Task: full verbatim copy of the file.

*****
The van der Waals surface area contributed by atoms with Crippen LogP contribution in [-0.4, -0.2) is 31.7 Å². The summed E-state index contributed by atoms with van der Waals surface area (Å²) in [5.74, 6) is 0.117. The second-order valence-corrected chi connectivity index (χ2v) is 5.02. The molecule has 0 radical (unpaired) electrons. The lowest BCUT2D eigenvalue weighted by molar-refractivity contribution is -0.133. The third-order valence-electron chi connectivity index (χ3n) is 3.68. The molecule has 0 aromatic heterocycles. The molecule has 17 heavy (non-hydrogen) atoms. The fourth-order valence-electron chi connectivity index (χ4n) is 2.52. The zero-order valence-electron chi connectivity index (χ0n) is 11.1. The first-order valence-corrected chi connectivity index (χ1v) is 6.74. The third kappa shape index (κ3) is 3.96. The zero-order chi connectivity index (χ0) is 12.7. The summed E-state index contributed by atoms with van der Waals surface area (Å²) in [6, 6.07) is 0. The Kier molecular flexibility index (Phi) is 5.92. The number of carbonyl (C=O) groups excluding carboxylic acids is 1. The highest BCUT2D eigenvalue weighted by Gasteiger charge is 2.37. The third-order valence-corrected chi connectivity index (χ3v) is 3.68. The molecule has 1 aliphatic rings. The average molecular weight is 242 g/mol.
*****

The van der Waals surface area contributed by atoms with Crippen LogP contribution in [-0.4, -0.2) is 31.7 Å². The summed E-state index contributed by atoms with van der Waals surface area (Å²) in [5.74, 6) is 0.117. The second-order valence-corrected chi connectivity index (χ2v) is 5.02. The molecule has 0 radical (unpaired) electrons. The lowest BCUT2D eigenvalue weighted by molar-refractivity contribution is -0.133. The third-order valence-electron chi connectivity index (χ3n) is 3.68. The molecule has 0 aromatic heterocycles. The molecule has 17 heavy (non-hydrogen) atoms. The fourth-order valence-electron chi connectivity index (χ4n) is 2.52. The zero-order valence-electron chi connectivity index (χ0n) is 11.1. The first-order valence-corrected chi connectivity index (χ1v) is 6.74. The third kappa shape index (κ3) is 3.96. The zero-order chi connectivity index (χ0) is 12.7. The summed E-state index contributed by atoms with van der Waals surface area (Å²) in [6, 6.07) is 0. The Kier molecular flexibility index (Phi) is 5.92. The number of carbonyl (C=O) groups excluding carboxylic acids is 1. The highest BCUT2D eigenvalue weighted by Gasteiger charge is 2.37. The third-order valence-corrected chi connectivity index (χ3v) is 3.68. The molecule has 1 aliphatic rings. The average molecular weight is 242 g/mol.